Like Hurricane Katrina, will people stop naming their children Sandy
00:45 GMT, 9 November 2012
When Hurricane Katrina hit in 2005, the name was vastly popular among newborn girls.
But then it
plummeted, dropping from number 249 in 2005 to number 865 in 2010, and a year later it was off the top 1,000 U.S. list of girl baby names altogether, for the first time since 1961.
Now with Hurricane Sandy leaving more than 100 people dead, millions of homes destroyed, and gas stations without fuel, it's seems the moniker might be also be shunned to the lower ranks.
After Hurricane Sandy left more than 100 people dead, ruined homes, and created a gasoline panic, will the name be shunned to the lower ranks
The name is already on the decline, and while it was popular in the Sixties it dropped from the top 1,000 girls name list in 2006 and it hasn't been on the equivalent list for boys since 1981.
It is predicted that Erin will be the next name to drop off the radar, as storms for 2013 have already been christened.
Last year, the girl's name was the 233rd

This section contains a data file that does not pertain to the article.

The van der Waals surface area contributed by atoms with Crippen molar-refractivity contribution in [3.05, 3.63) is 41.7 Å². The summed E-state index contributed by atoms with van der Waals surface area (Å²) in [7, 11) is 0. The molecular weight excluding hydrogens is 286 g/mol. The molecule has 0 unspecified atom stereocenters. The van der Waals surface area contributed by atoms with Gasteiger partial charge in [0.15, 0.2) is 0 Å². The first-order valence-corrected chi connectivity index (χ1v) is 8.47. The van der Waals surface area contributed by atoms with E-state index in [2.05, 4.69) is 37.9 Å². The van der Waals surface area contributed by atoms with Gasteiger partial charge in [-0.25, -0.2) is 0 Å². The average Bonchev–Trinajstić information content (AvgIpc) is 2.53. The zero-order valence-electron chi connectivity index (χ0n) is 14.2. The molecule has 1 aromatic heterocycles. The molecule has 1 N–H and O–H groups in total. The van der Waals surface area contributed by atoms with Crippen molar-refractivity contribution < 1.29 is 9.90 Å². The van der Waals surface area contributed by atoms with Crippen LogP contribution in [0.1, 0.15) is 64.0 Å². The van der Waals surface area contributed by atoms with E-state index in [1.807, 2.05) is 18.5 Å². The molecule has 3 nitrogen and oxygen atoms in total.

most popular in the U.S., the lowest it had been since 1963.
And if it is linked to a bad storm, its popularity is likely to wane further.
Negative association: Sandy caused widespread destruction across the East Coast of America leaving millions of homes destroyed
However there are some storm names that have remained firm favourites, despite the negative association.
Andrew, which devastated South Florida in 1992, didn’t hamper people's fondness for the boy's name, and it hasn’t fallen from the top 20 list since 1978.
The naming of tropical storms and hurricanes began in 1953.
For years Naval meteorologists had named storms after women, and that year, the National Weather Service picked up on the tradition adding male names to the mix in 1979.
Now every year there is a a pre-approved list of tropical storm and hurricane names generated by the National Hurricane Center.